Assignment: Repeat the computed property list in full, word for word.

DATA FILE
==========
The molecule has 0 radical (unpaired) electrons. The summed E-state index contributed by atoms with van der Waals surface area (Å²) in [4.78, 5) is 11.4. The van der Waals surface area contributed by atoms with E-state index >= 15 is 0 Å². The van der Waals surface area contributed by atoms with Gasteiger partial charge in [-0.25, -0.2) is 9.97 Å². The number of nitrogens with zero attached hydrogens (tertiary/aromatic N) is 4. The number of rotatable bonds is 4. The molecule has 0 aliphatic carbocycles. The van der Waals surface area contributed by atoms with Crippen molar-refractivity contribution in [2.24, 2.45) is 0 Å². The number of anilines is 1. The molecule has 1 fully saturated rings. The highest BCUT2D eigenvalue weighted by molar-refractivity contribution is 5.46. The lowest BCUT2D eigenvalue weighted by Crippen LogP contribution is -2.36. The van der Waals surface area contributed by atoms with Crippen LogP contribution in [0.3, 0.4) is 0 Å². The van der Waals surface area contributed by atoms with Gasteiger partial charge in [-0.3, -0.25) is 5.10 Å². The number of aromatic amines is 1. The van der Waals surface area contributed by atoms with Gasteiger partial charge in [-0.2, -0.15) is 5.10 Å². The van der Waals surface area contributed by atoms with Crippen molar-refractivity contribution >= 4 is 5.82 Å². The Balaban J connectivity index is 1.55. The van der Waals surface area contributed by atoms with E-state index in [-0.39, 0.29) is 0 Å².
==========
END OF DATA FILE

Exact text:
The molecule has 0 radical (unpaired) electrons. The summed E-state index contributed by atoms with van der Waals surface area (Å²) in [4.78, 5) is 11.4. The van der Waals surface area contributed by atoms with E-state index >= 15 is 0 Å². The van der Waals surface area contributed by atoms with Gasteiger partial charge in [-0.25, -0.2) is 9.97 Å². The number of nitrogens with zero attached hydrogens (tertiary/aromatic N) is 4. The number of rotatable bonds is 4. The molecule has 0 aliphatic carbocycles. The van der Waals surface area contributed by atoms with Crippen molar-refractivity contribution in [2.24, 2.45) is 0 Å². The number of anilines is 1. The molecule has 1 fully saturated rings. The highest BCUT2D eigenvalue weighted by molar-refractivity contribution is 5.46. The lowest BCUT2D eigenvalue weighted by Crippen LogP contribution is -2.36. The van der Waals surface area contributed by atoms with Crippen LogP contribution in [0.3, 0.4) is 0 Å². The van der Waals surface area contributed by atoms with Gasteiger partial charge in [-0.3, -0.25) is 5.10 Å². The number of aromatic amines is 1. The van der Waals surface area contributed by atoms with Gasteiger partial charge in [-0.2, -0.15) is 5.10 Å². The van der Waals surface area contributed by atoms with Crippen molar-refractivity contribution >= 4 is 5.82 Å². The Balaban J connectivity index is 1.55. The van der Waals surface area contributed by atoms with E-state index in [-0.39, 0.29) is 0 Å².